RV Le Suroît

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Le Suroît docked in Concarneau in 2007
Name: RV Le Suroît
Operator: Genavir[1]
Builder: Ateliers et Chantiers de la Manche, Dieppe[2]
Launched: 1975
Refit: 1999
Homeport: Brest[2]
Identification: IMO 7360368
Fate: active in service
General characteristics [3]
Type: Research vessel
Tonnage: 946 GT
Displacement: 1,132 long tons
Length: 56.34 m (184.8 ft)
Beam: 11 m (36 ft)
Draught: 4.10 m (13.5 ft)
Installed power:
  • 2 × 600 hp (450 kW)
  • 1 × 210 hp (160 kW)
Speed: 10 knots (19 km/h; 12 mph)
  • 14 (without accommodation container)
  • 17 (with accommodation container)
Crew: 16–23

RV Le Suroît is a French research vessel operated by IFREMER.[3] In 1985, it was involved in the successful Franco-American expedition to find the wreck of the RMS Titanic.[4][5]

Since being refurbished in 1999, the vessel is able undertake bathymetric and seismic research, as well as coring, dredging, and trawling tasks.[3]


Le Suroît

The vessel was commissioned and built in 1975 by Ateliers et Chantiers de la Manche in Dieppe, Seine-Maritime.[6] In 1985, the ship was equipped with the new System Acoustique Remorquè (SAR) sonar device. In early summer, the vessel undertook a 10-day sonar mission[7] in an attempt to find the wreckage of RMS Titanic.[4] Aboard Le Suroît on this mission was Robert Ballard. Le Suroît was able to rule out large sections of a pre-determined 150-square-mile (390 km2) search area – between 26 July and 6 August, 80% of the area had been searched.[8] It later transpired that on one of its first passes, Le Suroît had come within only 3,300 feet (1,000 m) of Titanic.[9] The mission ended on 6 August,[5] after which RV Knorr travelled from the Azores to concentrate on more specific areas using different strategies.[4]

In October 2011, the vessel was on assignment in Crete[10] before travelling to La Seyne-sur-Mer in December.[2]

Facilities and equipment[edit]

The vessel is equipped with a range of devices. The computers run IFREMER's CARAIBES mapping software.[1] The coring cable is 8 kilometres (5.0 mi) long and is made of Kevlar. It has a safe working load (SWL) of 8 tons.[1] The ship also has a 6-kilometre (3.7 mi) steel winch, with an SWL of 2.1 tons. The average cruising speed, and the speed at which surveying is undertaken, is approximately 10 knots (19 km/h; 12 mph).[11]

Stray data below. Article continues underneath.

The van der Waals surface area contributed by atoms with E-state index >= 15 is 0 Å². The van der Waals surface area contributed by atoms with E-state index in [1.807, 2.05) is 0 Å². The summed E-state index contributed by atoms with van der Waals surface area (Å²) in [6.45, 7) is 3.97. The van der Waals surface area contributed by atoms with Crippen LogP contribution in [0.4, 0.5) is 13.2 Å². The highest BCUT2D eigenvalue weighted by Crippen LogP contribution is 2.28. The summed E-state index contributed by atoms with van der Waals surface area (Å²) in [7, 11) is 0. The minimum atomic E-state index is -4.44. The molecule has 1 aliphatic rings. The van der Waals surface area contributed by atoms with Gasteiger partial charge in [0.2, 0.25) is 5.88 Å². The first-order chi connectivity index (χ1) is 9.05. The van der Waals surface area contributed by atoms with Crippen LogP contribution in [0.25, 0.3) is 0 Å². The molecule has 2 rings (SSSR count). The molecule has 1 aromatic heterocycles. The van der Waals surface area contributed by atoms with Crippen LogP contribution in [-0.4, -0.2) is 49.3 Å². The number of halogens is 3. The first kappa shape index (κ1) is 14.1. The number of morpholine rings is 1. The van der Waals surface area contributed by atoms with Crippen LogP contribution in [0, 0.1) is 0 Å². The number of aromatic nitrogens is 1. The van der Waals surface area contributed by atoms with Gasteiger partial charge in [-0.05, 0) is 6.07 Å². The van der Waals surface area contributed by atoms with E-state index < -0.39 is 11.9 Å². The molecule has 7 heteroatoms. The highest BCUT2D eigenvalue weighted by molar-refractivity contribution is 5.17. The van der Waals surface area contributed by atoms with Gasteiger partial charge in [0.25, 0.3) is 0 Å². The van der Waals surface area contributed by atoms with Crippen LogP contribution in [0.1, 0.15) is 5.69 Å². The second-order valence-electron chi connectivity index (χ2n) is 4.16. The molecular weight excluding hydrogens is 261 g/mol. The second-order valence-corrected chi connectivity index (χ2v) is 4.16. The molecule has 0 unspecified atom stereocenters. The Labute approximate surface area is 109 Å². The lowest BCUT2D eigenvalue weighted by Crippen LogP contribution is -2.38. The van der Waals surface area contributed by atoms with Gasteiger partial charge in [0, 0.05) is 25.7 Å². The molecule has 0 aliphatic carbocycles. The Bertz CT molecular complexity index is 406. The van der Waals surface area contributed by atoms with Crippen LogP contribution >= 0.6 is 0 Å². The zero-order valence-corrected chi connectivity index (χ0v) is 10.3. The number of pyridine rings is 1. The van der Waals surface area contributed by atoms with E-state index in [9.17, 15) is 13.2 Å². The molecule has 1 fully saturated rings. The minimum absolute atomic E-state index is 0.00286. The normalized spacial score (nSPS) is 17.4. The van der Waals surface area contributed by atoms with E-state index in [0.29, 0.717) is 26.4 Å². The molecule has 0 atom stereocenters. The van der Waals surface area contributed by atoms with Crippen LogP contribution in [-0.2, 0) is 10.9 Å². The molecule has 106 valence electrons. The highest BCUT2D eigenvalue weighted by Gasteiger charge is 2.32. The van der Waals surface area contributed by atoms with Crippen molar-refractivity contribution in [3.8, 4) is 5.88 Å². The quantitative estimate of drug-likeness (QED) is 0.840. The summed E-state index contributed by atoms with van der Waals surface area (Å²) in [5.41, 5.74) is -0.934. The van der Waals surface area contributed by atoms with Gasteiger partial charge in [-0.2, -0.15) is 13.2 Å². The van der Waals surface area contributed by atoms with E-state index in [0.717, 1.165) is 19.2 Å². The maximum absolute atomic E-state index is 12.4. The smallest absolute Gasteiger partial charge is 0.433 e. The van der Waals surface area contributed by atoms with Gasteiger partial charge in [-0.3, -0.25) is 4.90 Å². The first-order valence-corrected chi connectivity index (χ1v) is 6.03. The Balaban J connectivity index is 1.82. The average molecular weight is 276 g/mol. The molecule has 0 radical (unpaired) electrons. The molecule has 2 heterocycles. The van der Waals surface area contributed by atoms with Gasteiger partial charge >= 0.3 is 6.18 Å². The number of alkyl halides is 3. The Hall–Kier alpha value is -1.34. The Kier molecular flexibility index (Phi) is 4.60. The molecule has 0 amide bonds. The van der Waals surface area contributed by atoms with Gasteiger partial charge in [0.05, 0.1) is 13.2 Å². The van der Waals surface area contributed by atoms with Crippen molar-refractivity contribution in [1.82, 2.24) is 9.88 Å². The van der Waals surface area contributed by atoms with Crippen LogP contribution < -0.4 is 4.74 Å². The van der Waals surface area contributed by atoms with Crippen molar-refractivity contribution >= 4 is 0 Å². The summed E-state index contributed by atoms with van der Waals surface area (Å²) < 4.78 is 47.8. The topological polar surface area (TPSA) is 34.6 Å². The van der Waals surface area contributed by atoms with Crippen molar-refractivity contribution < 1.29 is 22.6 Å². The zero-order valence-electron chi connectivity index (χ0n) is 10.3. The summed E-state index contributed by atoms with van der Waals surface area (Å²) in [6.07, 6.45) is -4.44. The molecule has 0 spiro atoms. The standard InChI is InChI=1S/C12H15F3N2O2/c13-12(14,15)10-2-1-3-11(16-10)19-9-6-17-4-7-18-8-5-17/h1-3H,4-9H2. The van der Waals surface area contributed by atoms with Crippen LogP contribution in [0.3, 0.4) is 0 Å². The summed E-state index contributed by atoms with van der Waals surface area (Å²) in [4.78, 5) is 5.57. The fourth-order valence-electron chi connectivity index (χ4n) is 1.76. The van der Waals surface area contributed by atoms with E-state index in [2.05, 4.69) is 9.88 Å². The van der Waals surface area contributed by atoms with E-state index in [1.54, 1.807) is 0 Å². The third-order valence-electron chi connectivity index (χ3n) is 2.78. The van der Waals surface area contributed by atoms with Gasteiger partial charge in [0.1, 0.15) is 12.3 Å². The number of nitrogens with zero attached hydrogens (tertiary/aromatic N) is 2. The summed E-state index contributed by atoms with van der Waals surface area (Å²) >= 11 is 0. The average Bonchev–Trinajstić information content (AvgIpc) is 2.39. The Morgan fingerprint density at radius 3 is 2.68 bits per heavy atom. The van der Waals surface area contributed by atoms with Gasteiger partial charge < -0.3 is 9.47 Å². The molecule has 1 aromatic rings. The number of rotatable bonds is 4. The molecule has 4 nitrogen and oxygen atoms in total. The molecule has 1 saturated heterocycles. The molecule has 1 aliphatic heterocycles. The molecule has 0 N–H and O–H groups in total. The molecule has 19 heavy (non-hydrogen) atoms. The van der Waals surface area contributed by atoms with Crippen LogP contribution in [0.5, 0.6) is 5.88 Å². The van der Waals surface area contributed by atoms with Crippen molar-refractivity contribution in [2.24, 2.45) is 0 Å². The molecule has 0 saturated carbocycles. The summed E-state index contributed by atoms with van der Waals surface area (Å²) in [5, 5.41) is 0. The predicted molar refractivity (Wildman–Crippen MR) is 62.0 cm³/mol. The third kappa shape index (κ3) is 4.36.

1. ^ a b c "Vessel Data and Contact Information". College of Marine Studies, University of Delaware. Retrieved 18 February 2012. 
  2. ^ a b c "LE SUROIT - IMO 7360368". ShipSpotting. Retrieved 18 February 2012. 
  3. ^ a b c "RV Le Suroît". Ocean Facilities Exchange Group. Retrieved 18 February 2012. 
  4. ^ a b c "1985 Discovery of Titanic". Woods Hole Oceanographic Institution. Retrieved 18 February 2012. 
  5. ^ a b Alfred, Randy (2 September 2008). "Sept. 2, 1985: Hey, Everyone, We Found the Titanic". Wired. Retrieved 18 February 2012. 
  6. ^ Trillo, Robert L (1978). Jane's ocean technology. Jane's Yearbooks. p. 250. 
  7. ^ "Discovery of Titanic". Titanic-Titanic. Retrieved 18 February 2012. 
  8. ^ Eaton, John P; Haas, Charles A (1989). Titanic: Destination Disaster. ISIS Large Print. p. 169. ISBN 1-85089-305-5. 
  9. ^ Ballard, Robert D. (1987). The Discovery of the Titanic. New York: Warner Books. p. 88. ISBN 978-0-446-51385-2. 
  10. ^ "Oceanographic research ship Le Suroit (France)". Sailwx. Retrieved 18 February 2012. 
  11. ^ "Specifications". IFREMER Fleet. IFREMER. Retrieved 5 March 2012.